Easter has past and we’re now into Greek election season. It, too, is a time for prayer, for these elections more so than any in recent memory risk a special form of Calvary for the Greek electorate. They are not national elections, but local, called to coincide with elections for Greece’s representatives to the European Parliament. But they stand to measure the grass roots faith of the Greek people in the fragile progress of their nation’s journey through its financial crisis.
This vote will gauge whether selfish interests outweigh the common cause, old corrupt ways still trump free and open opportunity, and the hate monger has increased its influence among the disenchanted and apathetic.
I’m not going to name parties, the Greeks know who they are and non-Greeks won’t likely remember. Nor am I going to mention candidates. My best friend is running for mayor of Mykonos and I obviously support him, but beyond that what is there to say? Once again the Mykonians know the truth, it’s up to them to decide their own fate.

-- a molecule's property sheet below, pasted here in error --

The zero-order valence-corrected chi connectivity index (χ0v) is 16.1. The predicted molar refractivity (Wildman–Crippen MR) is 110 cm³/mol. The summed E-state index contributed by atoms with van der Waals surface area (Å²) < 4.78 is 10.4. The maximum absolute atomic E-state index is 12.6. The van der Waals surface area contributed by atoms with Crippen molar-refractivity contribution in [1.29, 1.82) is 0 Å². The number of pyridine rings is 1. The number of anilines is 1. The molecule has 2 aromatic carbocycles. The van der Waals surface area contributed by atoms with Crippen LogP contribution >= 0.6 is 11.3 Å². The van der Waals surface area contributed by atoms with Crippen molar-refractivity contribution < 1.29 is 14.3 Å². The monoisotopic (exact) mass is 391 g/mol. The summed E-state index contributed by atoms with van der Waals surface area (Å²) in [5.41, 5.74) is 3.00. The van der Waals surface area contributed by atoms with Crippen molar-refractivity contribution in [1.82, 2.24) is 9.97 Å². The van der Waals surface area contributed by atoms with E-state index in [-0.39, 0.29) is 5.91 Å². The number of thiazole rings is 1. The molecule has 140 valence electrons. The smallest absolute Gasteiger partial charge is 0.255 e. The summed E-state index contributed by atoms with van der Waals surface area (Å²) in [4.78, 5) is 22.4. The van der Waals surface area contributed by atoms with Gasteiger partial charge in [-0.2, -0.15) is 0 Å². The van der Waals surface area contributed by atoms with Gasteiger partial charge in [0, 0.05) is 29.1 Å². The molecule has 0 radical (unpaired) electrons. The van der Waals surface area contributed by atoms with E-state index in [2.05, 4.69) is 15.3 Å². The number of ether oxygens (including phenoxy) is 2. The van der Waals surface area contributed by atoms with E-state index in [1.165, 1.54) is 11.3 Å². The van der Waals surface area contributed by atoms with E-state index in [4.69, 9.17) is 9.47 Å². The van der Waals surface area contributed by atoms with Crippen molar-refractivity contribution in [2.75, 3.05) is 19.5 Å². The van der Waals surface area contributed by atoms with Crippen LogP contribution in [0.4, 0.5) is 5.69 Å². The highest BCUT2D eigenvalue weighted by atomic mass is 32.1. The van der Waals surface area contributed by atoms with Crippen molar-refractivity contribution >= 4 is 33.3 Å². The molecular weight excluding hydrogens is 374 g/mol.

|The top floor office in that terra cotta roof building is what it's all about.|
I plan to be in the middle of it, watching it all unfold, perhaps gathering fodder for a new book among the inevitable intrigues, heart-crossed promises, and double-crossed hearts of bare knuckle local politics in all it’s gory glory. It’s a drama playing out across all of Greece.
But it’s not a game.
There is a lot at stake here: The future of a country I deeply care about.
The national ruling coalition claims that current financial news shows real economic progress. The opposition disputes that. On Sunday, May 18, voters have their first electoral chance in two years to express what they believe to be the truth. That’s the date of the first round of local elections. If a run-off election is required in any race, that second vote will take place on May 25, when Greeks get to elect their delegates to the European Parliament.
National elections need not be held before 2016, but depending on how those May elections turn out, all that could change.
We shall see.